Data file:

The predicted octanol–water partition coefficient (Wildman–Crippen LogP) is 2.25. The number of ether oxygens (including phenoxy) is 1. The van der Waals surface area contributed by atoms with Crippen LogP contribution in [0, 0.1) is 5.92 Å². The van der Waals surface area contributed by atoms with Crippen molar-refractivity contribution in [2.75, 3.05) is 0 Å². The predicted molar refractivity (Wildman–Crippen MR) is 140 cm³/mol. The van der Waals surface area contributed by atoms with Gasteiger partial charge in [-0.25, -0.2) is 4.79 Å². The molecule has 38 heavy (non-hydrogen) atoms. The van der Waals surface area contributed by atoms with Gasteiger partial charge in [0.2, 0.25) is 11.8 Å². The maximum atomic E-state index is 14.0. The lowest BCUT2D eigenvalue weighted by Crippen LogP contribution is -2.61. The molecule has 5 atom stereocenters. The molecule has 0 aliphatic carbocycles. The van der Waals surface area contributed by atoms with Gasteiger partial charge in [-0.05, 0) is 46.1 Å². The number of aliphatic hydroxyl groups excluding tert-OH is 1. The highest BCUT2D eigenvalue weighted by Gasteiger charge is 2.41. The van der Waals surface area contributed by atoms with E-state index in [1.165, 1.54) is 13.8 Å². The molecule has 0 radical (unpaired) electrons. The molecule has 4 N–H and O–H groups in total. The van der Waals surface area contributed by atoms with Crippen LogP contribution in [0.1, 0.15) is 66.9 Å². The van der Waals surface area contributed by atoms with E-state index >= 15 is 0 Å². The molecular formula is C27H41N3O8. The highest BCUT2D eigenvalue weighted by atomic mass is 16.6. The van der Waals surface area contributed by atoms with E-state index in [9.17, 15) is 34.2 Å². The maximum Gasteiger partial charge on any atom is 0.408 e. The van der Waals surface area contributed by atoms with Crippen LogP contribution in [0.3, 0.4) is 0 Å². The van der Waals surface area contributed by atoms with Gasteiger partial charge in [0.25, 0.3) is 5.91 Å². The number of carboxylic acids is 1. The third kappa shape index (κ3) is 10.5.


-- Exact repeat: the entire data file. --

The predicted octanol–water partition coefficient (Wildman–Crippen LogP) is 2.25. The number of ether oxygens (including phenoxy) is 1. The van der Waals surface area contributed by atoms with Crippen LogP contribution in [0, 0.1) is 5.92 Å². The van der Waals surface area contributed by atoms with Crippen molar-refractivity contribution in [2.75, 3.05) is 0 Å². The predicted molar refractivity (Wildman–Crippen MR) is 140 cm³/mol. The van der Waals surface area contributed by atoms with Gasteiger partial charge in [-0.25, -0.2) is 4.79 Å². The molecule has 38 heavy (non-hydrogen) atoms. The van der Waals surface area contributed by atoms with Gasteiger partial charge in [0.2, 0.25) is 11.8 Å². The maximum atomic E-state index is 14.0. The lowest BCUT2D eigenvalue weighted by Crippen LogP contribution is -2.61. The molecule has 5 atom stereocenters. The molecule has 0 aliphatic carbocycles. The van der Waals surface area contributed by atoms with Gasteiger partial charge in [-0.05, 0) is 46.1 Å². The number of aliphatic hydroxyl groups excluding tert-OH is 1. The highest BCUT2D eigenvalue weighted by Gasteiger charge is 2.41. The van der Waals surface area contributed by atoms with E-state index in [1.165, 1.54) is 13.8 Å². The molecule has 0 radical (unpaired) electrons. The molecule has 4 N–H and O–H groups in total. The van der Waals surface area contributed by atoms with Crippen LogP contribution in [0.1, 0.15) is 66.9 Å². The van der Waals surface area contributed by atoms with E-state index >= 15 is 0 Å². The molecular formula is C27H41N3O8. The highest BCUT2D eigenvalue weighted by atomic mass is 16.6. The van der Waals surface area contributed by atoms with E-state index in [9.17, 15) is 34.2 Å². The maximum Gasteiger partial charge on any atom is 0.408 e. The van der Waals surface area contributed by atoms with Crippen LogP contribution in [0.3, 0.4) is 0 Å². The van der Waals surface area contributed by atoms with Gasteiger partial charge in [0.25, 0.3) is 5.91 Å². The number of carboxylic acids is 1. The third kappa shape index (κ3) is 10.5.